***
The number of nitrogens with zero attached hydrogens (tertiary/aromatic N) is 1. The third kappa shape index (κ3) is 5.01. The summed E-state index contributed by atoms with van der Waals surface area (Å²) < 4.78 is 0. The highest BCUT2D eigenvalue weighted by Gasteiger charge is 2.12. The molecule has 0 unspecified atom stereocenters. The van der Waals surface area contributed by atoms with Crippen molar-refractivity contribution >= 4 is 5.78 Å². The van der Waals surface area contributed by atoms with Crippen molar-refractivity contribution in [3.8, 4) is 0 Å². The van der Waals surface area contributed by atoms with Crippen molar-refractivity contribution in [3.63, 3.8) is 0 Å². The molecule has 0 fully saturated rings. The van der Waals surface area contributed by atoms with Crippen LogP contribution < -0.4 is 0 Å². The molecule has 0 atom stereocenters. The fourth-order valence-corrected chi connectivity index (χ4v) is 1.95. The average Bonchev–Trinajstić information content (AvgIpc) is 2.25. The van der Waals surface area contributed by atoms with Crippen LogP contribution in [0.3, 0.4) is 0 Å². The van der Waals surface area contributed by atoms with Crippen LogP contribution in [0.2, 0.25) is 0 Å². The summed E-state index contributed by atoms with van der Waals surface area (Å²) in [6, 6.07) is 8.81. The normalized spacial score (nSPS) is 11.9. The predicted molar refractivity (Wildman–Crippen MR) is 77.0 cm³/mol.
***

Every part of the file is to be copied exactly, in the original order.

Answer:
The number of nitrogens with zero attached hydrogens (tertiary/aromatic N) is 1. The third kappa shape index (κ3) is 5.01. The summed E-state index contributed by atoms with van der Waals surface area (Å²) < 4.78 is 0. The highest BCUT2D eigenvalue weighted by Gasteiger charge is 2.12. The molecule has 0 unspecified atom stereocenters. The van der Waals surface area contributed by atoms with Crippen molar-refractivity contribution >= 4 is 5.78 Å². The van der Waals surface area contributed by atoms with Crippen molar-refractivity contribution in [3.8, 4) is 0 Å². The van der Waals surface area contributed by atoms with Crippen molar-refractivity contribution in [3.63, 3.8) is 0 Å². The molecule has 0 fully saturated rings. The van der Waals surface area contributed by atoms with Crippen LogP contribution < -0.4 is 0 Å². The molecule has 0 atom stereocenters. The fourth-order valence-corrected chi connectivity index (χ4v) is 1.95. The average Bonchev–Trinajstić information content (AvgIpc) is 2.25. The van der Waals surface area contributed by atoms with Crippen LogP contribution in [0.3, 0.4) is 0 Å². The van der Waals surface area contributed by atoms with Crippen LogP contribution in [0.2, 0.25) is 0 Å². The summed E-state index contributed by atoms with van der Waals surface area (Å²) in [6, 6.07) is 8.81. The normalized spacial score (nSPS) is 11.9. The predicted molar refractivity (Wildman–Crippen MR) is 77.0 cm³/mol.